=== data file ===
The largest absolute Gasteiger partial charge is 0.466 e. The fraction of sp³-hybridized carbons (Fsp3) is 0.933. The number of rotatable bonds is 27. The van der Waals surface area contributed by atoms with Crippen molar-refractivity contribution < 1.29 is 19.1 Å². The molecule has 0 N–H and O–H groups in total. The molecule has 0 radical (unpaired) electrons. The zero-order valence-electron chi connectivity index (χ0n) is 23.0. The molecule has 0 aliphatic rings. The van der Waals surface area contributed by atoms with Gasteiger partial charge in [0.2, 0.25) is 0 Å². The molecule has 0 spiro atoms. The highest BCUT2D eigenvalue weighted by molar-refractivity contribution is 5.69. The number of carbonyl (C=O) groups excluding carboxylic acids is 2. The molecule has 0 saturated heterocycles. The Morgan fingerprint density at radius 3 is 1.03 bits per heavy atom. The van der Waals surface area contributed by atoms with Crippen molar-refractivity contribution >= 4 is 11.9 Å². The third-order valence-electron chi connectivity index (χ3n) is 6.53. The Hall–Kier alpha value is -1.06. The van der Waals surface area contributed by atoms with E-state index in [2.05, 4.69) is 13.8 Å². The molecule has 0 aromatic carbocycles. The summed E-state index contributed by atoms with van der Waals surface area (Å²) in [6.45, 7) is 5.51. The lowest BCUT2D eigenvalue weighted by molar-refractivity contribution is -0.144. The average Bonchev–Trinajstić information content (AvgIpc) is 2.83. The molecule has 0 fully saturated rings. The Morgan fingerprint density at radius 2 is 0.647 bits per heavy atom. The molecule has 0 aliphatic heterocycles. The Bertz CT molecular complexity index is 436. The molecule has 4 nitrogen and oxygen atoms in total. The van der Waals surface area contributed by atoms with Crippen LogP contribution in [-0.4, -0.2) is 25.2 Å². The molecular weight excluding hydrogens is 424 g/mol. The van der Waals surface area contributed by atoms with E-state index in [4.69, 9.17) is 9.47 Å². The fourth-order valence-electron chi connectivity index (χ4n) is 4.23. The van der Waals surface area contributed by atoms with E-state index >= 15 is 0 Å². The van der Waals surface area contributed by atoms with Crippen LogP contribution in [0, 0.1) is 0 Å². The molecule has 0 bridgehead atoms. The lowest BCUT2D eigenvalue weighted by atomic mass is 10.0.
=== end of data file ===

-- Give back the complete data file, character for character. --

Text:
The largest absolute Gasteiger partial charge is 0.466 e. The fraction of sp³-hybridized carbons (Fsp3) is 0.933. The number of rotatable bonds is 27. The van der Waals surface area contributed by atoms with Crippen molar-refractivity contribution < 1.29 is 19.1 Å². The molecule has 0 N–H and O–H groups in total. The molecule has 0 radical (unpaired) electrons. The zero-order valence-electron chi connectivity index (χ0n) is 23.0. The molecule has 0 aliphatic rings. The van der Waals surface area contributed by atoms with Gasteiger partial charge in [0.2, 0.25) is 0 Å². The molecule has 0 spiro atoms. The highest BCUT2D eigenvalue weighted by molar-refractivity contribution is 5.69. The number of carbonyl (C=O) groups excluding carboxylic acids is 2. The molecule has 0 saturated heterocycles. The Morgan fingerprint density at radius 3 is 1.03 bits per heavy atom. The van der Waals surface area contributed by atoms with Crippen molar-refractivity contribution >= 4 is 11.9 Å². The third-order valence-electron chi connectivity index (χ3n) is 6.53. The Hall–Kier alpha value is -1.06. The van der Waals surface area contributed by atoms with E-state index in [2.05, 4.69) is 13.8 Å². The molecule has 0 aromatic carbocycles. The summed E-state index contributed by atoms with van der Waals surface area (Å²) in [6.45, 7) is 5.51. The lowest BCUT2D eigenvalue weighted by molar-refractivity contribution is -0.144. The average Bonchev–Trinajstić information content (AvgIpc) is 2.83. The molecule has 0 fully saturated rings. The Morgan fingerprint density at radius 2 is 0.647 bits per heavy atom. The molecule has 0 aliphatic heterocycles. The Bertz CT molecular complexity index is 436. The molecule has 4 nitrogen and oxygen atoms in total. The van der Waals surface area contributed by atoms with Crippen LogP contribution in [-0.4, -0.2) is 25.2 Å². The molecular weight excluding hydrogens is 424 g/mol. The van der Waals surface area contributed by atoms with E-state index in [4.69, 9.17) is 9.47 Å². The fourth-order valence-electron chi connectivity index (χ4n) is 4.23. The van der Waals surface area contributed by atoms with E-state index >= 15 is 0 Å². The van der Waals surface area contributed by atoms with Crippen LogP contribution in [0, 0.1) is 0 Å². The molecule has 0 bridgehead atoms. The lowest BCUT2D eigenvalue weighted by atomic mass is 10.0.